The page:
I heaved a big sigh of relief when she (the doula) walked in. I hadn’t realized how much pressure I had been feeling. She not only calmed my wife, she calmed me down.

Dads and Doulas

Doulas aren’t just there for the mum, they are there to help the fathers as well.

At Norwest Doula Services we aim to get dads involved as much as they want to be.

How do doulas help dads ?
Guilt free breaks. Stepping in to help when the partner needs a short break. Labour is hard work, not just for the woman, but for those supporting her!
Helping dads be helpful. Sometimes dad wants to be help but he’s not sure where to begin. Or he may feel intimidated by the medical staff coming in and out of the room. The doula can empower him to support his partner.
Emotional support. Providing reassurance to the partner as well as the woman giving birth. If a partner has never seen a woman in labour before, it can be very reassuring to have someone focused on his needs to answer questions, give an encouraging smile, and put everything into context! This is an amazing journey for partners too!
Less pressure. With a doula present the couple will not need to worry about forgetting their birth plans or trying to remember the pros and cons of interventions. Also for the father who wishes to take a back seat, a doula allows him to relax and experience the birth without being actively involved.

Myths About Dads and Doulas

By Penny Simkin, PT

Myth 1 – If a woman has her partner, the doula becomes redundant.

Reality – The doula may be the only person at the labor besides the partner who is there solely for the emotional well-being of the woman. The nurse, the doctor, the midwife have other priorities that compete with the emotional care of the woman: for example, breaks, shift changes, clinical responsibilities, office hours and hospital policies. The doula has few or no other priorities. She stays through shift changes, and until after the baby is born She is not just another stranger with the couple She has the woman’s needs as her sole priority. In some cases, the couple will bring several other friends or family members into labour with them. Sometimes these people can be uncertain of how to help which leads to confusion and actually adds to the woman’s stress. The doula can direct and coordinate the efforts of a group of people, giving them all some-thing useful to do, so they work as a team on the woman’s behalf.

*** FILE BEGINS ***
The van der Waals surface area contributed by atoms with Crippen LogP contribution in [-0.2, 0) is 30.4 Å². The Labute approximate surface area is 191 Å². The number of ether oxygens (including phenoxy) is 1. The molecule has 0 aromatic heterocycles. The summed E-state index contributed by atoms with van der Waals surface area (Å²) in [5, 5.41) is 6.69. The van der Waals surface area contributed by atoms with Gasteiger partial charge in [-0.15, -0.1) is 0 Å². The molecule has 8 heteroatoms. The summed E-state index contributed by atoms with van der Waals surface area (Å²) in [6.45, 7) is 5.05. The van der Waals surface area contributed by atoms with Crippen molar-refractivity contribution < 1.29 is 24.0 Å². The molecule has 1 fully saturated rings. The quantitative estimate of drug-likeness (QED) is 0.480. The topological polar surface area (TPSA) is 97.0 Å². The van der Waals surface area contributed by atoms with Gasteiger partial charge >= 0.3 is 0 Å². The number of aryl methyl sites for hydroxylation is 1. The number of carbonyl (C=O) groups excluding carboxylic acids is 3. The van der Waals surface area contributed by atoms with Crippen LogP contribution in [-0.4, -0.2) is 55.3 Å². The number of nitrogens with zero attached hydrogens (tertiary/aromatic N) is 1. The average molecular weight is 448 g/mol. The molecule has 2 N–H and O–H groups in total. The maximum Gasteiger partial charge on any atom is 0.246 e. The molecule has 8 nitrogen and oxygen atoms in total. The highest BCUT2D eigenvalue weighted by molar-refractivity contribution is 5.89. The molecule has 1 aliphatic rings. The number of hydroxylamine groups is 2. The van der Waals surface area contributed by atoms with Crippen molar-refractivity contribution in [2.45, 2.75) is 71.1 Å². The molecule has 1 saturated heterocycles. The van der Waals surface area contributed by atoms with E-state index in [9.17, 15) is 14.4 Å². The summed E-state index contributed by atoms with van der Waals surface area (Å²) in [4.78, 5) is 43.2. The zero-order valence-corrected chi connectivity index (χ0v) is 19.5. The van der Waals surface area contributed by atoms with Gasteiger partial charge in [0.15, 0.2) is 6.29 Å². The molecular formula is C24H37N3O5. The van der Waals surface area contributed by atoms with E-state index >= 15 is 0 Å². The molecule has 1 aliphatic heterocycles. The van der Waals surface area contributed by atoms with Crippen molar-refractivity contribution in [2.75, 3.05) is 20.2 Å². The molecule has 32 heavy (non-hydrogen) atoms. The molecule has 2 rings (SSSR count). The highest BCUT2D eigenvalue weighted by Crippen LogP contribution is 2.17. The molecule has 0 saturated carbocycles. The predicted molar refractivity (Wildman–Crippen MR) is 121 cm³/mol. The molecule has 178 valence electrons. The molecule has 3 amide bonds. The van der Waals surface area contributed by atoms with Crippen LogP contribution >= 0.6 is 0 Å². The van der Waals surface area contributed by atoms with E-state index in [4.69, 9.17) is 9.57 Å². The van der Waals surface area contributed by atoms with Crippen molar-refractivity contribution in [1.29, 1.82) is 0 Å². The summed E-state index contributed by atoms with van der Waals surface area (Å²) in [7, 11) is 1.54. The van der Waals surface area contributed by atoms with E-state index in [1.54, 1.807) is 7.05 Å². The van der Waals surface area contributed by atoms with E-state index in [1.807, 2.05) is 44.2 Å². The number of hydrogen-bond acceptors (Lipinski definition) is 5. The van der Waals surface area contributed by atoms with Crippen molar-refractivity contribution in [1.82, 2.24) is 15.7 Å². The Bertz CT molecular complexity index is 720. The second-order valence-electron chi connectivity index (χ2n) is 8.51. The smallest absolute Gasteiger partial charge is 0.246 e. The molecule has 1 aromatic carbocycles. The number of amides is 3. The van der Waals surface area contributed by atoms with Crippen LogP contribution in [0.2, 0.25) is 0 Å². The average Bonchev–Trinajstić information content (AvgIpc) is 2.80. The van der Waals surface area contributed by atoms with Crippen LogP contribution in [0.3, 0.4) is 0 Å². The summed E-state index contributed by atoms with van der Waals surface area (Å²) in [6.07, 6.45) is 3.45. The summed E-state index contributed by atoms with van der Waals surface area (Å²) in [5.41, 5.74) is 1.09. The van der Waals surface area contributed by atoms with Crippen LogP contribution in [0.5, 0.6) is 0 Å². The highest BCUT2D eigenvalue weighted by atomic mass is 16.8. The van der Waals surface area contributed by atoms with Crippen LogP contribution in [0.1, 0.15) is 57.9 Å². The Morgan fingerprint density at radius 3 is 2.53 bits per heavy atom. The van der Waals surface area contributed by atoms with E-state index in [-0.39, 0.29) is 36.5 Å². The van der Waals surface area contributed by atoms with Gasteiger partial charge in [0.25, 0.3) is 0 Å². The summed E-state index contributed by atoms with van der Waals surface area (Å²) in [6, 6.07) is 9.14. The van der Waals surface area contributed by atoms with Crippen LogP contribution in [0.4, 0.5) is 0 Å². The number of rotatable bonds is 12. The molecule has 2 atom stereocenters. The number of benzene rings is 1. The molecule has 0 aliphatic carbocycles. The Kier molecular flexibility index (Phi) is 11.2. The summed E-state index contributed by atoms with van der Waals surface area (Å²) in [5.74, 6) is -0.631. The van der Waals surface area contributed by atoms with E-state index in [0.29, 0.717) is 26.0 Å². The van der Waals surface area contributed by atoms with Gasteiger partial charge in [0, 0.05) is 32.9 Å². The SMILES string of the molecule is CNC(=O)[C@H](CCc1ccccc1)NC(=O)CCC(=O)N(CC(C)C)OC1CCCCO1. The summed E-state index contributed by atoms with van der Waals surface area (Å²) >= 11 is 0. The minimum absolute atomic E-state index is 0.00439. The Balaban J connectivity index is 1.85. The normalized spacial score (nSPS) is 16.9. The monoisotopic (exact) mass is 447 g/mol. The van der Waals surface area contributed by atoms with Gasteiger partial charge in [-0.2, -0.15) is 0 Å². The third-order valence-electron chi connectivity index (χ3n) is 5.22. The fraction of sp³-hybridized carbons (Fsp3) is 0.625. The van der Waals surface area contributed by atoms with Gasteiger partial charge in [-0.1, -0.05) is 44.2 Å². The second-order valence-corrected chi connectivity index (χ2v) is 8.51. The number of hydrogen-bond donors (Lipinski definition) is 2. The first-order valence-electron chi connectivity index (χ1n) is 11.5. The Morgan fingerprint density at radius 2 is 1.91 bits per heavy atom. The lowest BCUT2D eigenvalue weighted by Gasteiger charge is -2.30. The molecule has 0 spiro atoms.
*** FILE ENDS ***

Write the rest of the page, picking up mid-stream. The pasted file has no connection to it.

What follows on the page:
Myth 2 – The doula “takes over”, displacing the partner and interferes with their intimate experience.

Reality – The doula can actually bring the couple closer. By making sure that the partner’s needs are met (food, drink, occasional back rubs, and reassurance), the woman and partner can work more closely together. The doula allows for the partner to participate at his own comfort level. Some partners prefer to be there only to witness the birth of their child and to share this experience with the woman they love. They may not want to play an active role and do not want to beresponsible for the woman’s comfort and emotional security. The doula can fill in and allow the partner to participate as he wishes, without leaving the woman’s needs unmet. When the partner chooses to be the major source of emotional support, the doula can supplement his or her efforts by running errands, making suggestions for comfort measures, and offering words of reassurance and comfort. During a long tiring labour, she can give the partner a break for a brief rest or change of scene. While the doula probably knows more than the partner about birth, hospitals, and maternity care, the partner knows more about the woman’s personality, likes and dislikes, and needs. Moreover, he loves the woman more than anyone else there. The combined contributions of partner and doula, along with a competent, considerate and caring staff gives the woman the best chance of an optimal outcome.

Myth 3 – The doula has her own beliefs about how the birth should go, and imposes it on the woman or couple.

Reality – The doula’s true agenda is to help ensure that the woman’s or couple’s agenda is acknowledged and followed as much as possible. If the doula is thoroughly familiar with the couple’s wishes and their birth plan, she may actually think more about it than the couple, especially when labor is intense and things are happening rapidly. The doula can remind the staff or the couple of some items on the birth plan that are forgotten, but which later might be important. Sometimes if a birth plan is not followed, the couple later look back with regret or disappointment. The doula helps with decision-making by asking questions that will ensure that the right information is given to the woman or couple so that they can make an informed decision. She may also suggest alternatives for the couple to consider. She does not, however, make decisions for the couple.